I’m still not entirely sure when it actually happened, but at some point over the last couple of years the crossover between tablets and laptops stopped being an idea and became a real thing. Perhaps it was Microsoft’s Surface Pro 3, which came out as an x86 Core architecture tablet that was finally thin enough to no longer be an awkward laptop without an attached keyboard. Or maybe it was the more recent release of Intel’s Core M family of CPUs, which brought the Core architecture to a sub-5W design for the first time while making the overall SoC thinner than ever before.

But either way you cut it, the line between tablets and laptops is blurrier than ever before. The performance of tablets is continuing to improve through faster CPUs and unexpectedly powerful GPUs, all the while laptops and high-performance x86 tablets are getting thinner, lighter, and lower power. There are still some important differences between the devices, and this is a consequence of both current technological limitations as well as design differences, but clearly the point where traditional tablets end and traditional laptops end is no longer a well-defined one.

This brings us to today’s review and today’s launch of Apple’s latest ultra-thin laptop, the simply named MacBook. Though Apple’s device is distinctly a laptop in terms of form factor and design, you’d none the less be excused for mistaking it for a large form factor tablet if you took a look at its overall size and internal configuration, both of which are far closer to a tablet than a laptop. Apple may not be doing any kind of wild 2-in-1 transforming design, or even pushing the concept of a touchscreen OS X device, but they have clearly tapped their immense experience with tablets in putting together the new MacBook.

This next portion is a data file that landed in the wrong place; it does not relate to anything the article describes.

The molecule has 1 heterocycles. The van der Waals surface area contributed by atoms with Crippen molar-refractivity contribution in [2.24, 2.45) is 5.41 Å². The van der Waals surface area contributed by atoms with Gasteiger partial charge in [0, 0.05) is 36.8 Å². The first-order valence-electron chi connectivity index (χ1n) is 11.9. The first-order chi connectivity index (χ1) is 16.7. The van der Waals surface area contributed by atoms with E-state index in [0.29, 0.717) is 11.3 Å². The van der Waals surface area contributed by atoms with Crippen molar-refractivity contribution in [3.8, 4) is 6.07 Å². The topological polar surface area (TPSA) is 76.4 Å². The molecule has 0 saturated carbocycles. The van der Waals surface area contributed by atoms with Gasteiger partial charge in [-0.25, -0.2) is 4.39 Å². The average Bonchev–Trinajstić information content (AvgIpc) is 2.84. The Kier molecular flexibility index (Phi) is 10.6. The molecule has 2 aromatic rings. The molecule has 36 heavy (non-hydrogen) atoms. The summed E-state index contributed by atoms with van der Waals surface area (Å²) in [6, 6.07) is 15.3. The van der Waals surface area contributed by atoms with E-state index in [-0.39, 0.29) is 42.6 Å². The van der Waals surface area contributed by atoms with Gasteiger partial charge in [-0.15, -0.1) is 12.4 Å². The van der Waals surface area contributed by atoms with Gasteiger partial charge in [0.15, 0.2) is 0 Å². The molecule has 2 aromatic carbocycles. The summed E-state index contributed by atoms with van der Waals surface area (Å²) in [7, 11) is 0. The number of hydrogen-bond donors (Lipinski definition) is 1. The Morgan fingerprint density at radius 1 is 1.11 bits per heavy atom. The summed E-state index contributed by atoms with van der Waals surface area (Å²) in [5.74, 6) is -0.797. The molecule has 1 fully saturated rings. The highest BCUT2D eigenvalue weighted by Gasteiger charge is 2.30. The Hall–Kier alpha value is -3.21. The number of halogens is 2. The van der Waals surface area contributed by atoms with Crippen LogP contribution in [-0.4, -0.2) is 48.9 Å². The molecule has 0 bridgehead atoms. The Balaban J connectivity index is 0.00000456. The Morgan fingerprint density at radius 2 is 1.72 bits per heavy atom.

The 2015 MacBook is an interesting take on building a Mac, one whose outward appearance hides just how much Apple has done under the hood to make it possible. Ostensibly the MacBook is an ultra-thin, ultra-light laptop, pushing beyond even the standards for Ultrabooks as first established by the MacBook Air. Retaining many of the qualities of Apple’s MacBook Air and Retina MacBook Pro lines, the MacBook delivers the Mac laptop experience in a device that is at its largest point just 1.31cm thick, and whose overall footprint is even smaller than the 11” MacBook Air, despite the fact that it includes a larger 12” screen.

From an end-user standpoint then the focus on the MacBook is going to be on its size, especially its thinness. It’s how Apple is choosing to promote it and it’s by far the laptop’s most distinctive attribute. At the same time however is the story of how Apple got to this point, and what trade-offs and sacrifices they had to make to get a laptop into this form factor. The laws of physics enforce a pretty clear trade-off between size and performance, so in creating the MacBook Apple has not only created a new size category of Macs, but a new performance category as well. It’s smaller than even the MacBook Air, but it also follows a different performance curve, and ultimately is targeted at a somewhat different user base than the now-traditional ultrabook.

2015 MacBook Lineup
  MacBook
Base
(Model Tested)
MacBook
High-End
MacBook
Max Config.
MacBook Air 11" (2015)
Dimensions
H: 0.11-0.52" (0.35-1.31cm)
W: 11.04" (28.05cm)
D: 7.74" (19.65cm)
H: 0.11-0.68" (0.3-1.7cm)
W: 11.8" (30cm)
D: 7.56" (19.2cm)
Weight 2.03 lbs (0.92kg) 2.38 lbs (1.08kg)